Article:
You may be familiar with iconic images of men working on the Empire State Building in the 1920s, none of which are wearing any form of fall protection. Many pictures show men eating lunch while perched on steel beams, their legs dangling dangerously above the ground. Even though it sounds dangerous, that was just the nature of the job at the time. Reliable fall protection equipment for at-height workers was still years away from being developed.
The First Form of Fall Protection
The body belt, which utility linemen used to climb poles, was the first type of height safety equipment to have been developed in the 20th century. The downsides and risks of using a body belt as a fall arrest device quickly became clear since dangerous fall arrest forces were transmitted to a worker’s midsection and spine. In order for the belt to successfully arrest a fall, the worker had to fall “right,” which still left the person suspended horizontally. In the worst case scenario, if a worker fell “incorrectly,” the belt might be pulled up to their armpits, or even worse, they could slip out of the belt.
Further Progress in Height Safety Equipment
By the 1940s, manufacturers had concentrated on reducing the chance that a worker could slip out of the fall protection system and on refining the distribution of fall arrest forces across the body.
The first full-body harness, which was inspired after the military parachute harness used by paratroopers, was a substantial improvement over the body belt. However, it was difficult to operate and uncomfortable to wear due to its heavy, bulky materials.
Modernisation of Safety Harnesses
The harness was updated in response to end-user feedback and a growing industry demand for a harness that was easier to use. Manufacturers created harnesses in the triangle and X-fit styles, both of which were simpler to use. Users could easily put on the harness by grabbing it by the dorsal D-ring feature, saving them from having to untangle a mass of straps.
The first premium comfort harness was created in 2001 with input from ergonomics specialists, industrial designers, and mechanical engineers. It combined padding and soft edges with strong materials while being almost as light and comfortable as a piece of work clothing.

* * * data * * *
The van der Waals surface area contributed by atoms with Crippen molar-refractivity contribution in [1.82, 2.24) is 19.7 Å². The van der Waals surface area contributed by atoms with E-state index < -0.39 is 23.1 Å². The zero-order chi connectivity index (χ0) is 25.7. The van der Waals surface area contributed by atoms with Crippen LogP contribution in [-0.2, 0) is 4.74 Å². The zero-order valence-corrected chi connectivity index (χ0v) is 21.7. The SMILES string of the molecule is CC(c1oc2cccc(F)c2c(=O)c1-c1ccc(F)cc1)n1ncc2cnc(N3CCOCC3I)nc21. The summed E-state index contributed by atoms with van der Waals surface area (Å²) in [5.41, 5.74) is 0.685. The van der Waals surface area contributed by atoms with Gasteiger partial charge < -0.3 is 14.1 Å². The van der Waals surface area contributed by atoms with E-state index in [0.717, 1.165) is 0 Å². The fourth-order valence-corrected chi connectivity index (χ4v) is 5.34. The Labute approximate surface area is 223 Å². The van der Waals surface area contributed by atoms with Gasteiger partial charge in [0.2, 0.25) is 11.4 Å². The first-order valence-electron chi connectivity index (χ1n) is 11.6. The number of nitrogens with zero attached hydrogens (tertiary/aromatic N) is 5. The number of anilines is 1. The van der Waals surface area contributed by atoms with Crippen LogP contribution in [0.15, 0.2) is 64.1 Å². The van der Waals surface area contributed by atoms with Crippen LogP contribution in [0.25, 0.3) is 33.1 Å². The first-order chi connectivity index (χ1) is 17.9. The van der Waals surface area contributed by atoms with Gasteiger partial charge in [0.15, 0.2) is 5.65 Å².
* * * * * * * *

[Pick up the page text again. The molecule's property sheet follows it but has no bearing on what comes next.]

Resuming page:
Increasing Demand for Height Safety Training and Regulations
Despite the development of more contemporary fall protection systems, there were still numerous reported working at height injuries and deaths, many of which were caused by a lack of sufficient training and outdated standards.
With the introduction of The Work at Height Regulations in 2005, employers and anyone responsible for working at height activities now have a legal duty to ensure that all work is properly planned, supervised, and done by competent people.
This later proved to be an effective standard that has led to the development of relevant height safety training courses in order to ensure those who wish to work at height are equipped with the best knowledge and expertise to keep themselves and other safe.
Leading fall protection provider Eurosafe has launched its own training centre where it offers essential height safety training courses to those who work at height. Because of their extensive expertise in the height safety industry, they are well recognised and accredited.
For more information about the various height safety training courses that Eurosafe Solutions provide, please visit: